Japan And Its Entrance Into The West

Essay by Jonus010University, Bachelor's December 2002

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In 1945 Prime Minister Yoshida Shigeru was told by General Douglas MacArther that postwar reforms were necessary to eliminate the growing malady that had formed after the Meiji period. When the Meiji emperor was restored as head of Japan in 1868, the nation was a militarily weak country, was primarily agricultural, and had little technological development. It was controlled by hundreds of semi-independent daimyo. The Western powers, Europe and the United States, had forced Japan to sign treaties that limited control over its own foreign trade and required that crimes concerning foreigners in Japan be tried not in Japanese but in Western courts. When the Meiji period ended with the death of the emperor in 1912 Japan had succeeded in becoming a fully industrialized society and its economy rivaled that of the western powers. It had regained complete control of its highly centralized, bureaucratic government and by fighting and winning two wars (one of them against a major European power, Russia) it had established full independence and equality in international affairs.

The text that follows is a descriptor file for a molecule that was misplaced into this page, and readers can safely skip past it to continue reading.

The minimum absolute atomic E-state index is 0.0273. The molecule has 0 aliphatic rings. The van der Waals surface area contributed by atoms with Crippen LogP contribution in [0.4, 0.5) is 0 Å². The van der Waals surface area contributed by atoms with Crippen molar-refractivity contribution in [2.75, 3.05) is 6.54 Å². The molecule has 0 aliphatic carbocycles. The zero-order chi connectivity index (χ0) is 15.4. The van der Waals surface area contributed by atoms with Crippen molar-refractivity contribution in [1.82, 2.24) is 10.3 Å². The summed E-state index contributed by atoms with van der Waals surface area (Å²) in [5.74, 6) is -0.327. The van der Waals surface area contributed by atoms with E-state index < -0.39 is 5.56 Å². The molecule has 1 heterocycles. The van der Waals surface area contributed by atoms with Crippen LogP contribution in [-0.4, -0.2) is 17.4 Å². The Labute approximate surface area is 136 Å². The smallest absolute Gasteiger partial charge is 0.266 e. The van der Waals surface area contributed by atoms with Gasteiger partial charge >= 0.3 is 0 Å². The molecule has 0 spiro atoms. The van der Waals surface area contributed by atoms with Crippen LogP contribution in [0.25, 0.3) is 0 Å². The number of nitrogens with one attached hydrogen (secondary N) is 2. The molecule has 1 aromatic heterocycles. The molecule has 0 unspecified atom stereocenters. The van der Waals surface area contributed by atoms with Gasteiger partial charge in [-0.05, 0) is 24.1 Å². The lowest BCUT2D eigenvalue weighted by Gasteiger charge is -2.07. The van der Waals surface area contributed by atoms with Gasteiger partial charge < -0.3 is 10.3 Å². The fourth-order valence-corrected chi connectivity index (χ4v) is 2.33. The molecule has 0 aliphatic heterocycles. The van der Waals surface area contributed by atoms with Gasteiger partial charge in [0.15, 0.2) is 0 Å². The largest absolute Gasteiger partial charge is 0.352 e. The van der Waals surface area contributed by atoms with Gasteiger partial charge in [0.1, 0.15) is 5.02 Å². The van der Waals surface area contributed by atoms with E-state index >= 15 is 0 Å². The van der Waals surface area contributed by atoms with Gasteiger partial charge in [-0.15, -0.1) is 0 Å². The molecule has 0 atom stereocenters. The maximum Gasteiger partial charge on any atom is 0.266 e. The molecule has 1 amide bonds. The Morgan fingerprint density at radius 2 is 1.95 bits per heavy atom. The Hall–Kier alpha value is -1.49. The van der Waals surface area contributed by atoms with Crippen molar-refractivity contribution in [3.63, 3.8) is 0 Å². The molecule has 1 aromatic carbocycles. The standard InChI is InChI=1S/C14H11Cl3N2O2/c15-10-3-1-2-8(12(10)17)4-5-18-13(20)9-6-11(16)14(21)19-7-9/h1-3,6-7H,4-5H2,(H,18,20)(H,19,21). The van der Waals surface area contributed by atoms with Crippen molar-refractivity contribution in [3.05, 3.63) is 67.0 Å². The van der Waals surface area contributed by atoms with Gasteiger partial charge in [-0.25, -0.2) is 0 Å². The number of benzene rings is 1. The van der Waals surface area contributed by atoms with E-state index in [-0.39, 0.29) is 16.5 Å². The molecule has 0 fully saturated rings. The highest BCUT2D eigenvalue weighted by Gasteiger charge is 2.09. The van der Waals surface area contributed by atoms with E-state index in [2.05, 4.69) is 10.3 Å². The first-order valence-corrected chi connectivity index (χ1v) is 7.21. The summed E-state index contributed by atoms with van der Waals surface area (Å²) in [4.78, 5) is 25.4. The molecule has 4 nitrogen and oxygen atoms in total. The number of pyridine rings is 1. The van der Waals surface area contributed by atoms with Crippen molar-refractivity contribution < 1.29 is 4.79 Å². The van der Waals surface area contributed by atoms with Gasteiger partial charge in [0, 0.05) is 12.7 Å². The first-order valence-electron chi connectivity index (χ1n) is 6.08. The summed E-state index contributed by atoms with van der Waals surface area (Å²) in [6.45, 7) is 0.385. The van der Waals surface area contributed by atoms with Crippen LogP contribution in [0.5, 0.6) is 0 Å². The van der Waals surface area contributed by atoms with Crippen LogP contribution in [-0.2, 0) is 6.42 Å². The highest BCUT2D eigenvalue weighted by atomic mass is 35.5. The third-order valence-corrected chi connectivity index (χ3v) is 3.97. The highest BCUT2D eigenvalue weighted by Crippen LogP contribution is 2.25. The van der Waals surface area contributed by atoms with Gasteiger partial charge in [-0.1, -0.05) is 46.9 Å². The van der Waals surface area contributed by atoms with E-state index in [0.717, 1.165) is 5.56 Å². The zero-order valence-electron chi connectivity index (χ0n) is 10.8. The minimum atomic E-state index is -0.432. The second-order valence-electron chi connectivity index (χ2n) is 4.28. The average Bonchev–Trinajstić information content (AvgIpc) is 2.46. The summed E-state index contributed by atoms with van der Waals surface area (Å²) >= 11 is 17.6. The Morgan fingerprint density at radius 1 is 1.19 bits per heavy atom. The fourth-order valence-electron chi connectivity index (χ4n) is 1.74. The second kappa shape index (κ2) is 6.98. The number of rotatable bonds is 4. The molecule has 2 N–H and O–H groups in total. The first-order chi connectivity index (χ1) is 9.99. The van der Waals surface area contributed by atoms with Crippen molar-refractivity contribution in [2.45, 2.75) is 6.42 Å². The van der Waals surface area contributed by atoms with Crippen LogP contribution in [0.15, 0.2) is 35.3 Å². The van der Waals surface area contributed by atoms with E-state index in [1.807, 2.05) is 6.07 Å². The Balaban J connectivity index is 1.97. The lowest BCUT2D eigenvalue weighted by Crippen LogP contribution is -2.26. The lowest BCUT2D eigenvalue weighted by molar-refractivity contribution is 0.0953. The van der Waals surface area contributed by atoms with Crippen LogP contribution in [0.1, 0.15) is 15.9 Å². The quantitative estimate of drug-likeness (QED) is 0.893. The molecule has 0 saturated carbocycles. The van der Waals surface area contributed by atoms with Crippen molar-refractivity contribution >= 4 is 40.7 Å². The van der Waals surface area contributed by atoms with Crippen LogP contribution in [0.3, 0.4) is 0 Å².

In a little more than a generation, Japan had succeeded in attaining its goals, and in the process, had changed its whole society. Just as Yoshida had believed, Japan did not need a total reformation in order to progress into the future.

The abolition of feudalism made possible tremendous industrial and economic changes. Millions of people were suddenly free to choose their occupation and move about without restrictions. In order to transform the agrarian economy of Tokugawa Japan into a rapidly growing industrial sector, many Japanese scholars were sent abroad to study Western science and languages. The government led the way in the transportation and communication networks, building railway and shipping lines, telegraph and telephone systems, three shipyards, ten mines, five munitions works, and fifty-three consumer industries (making...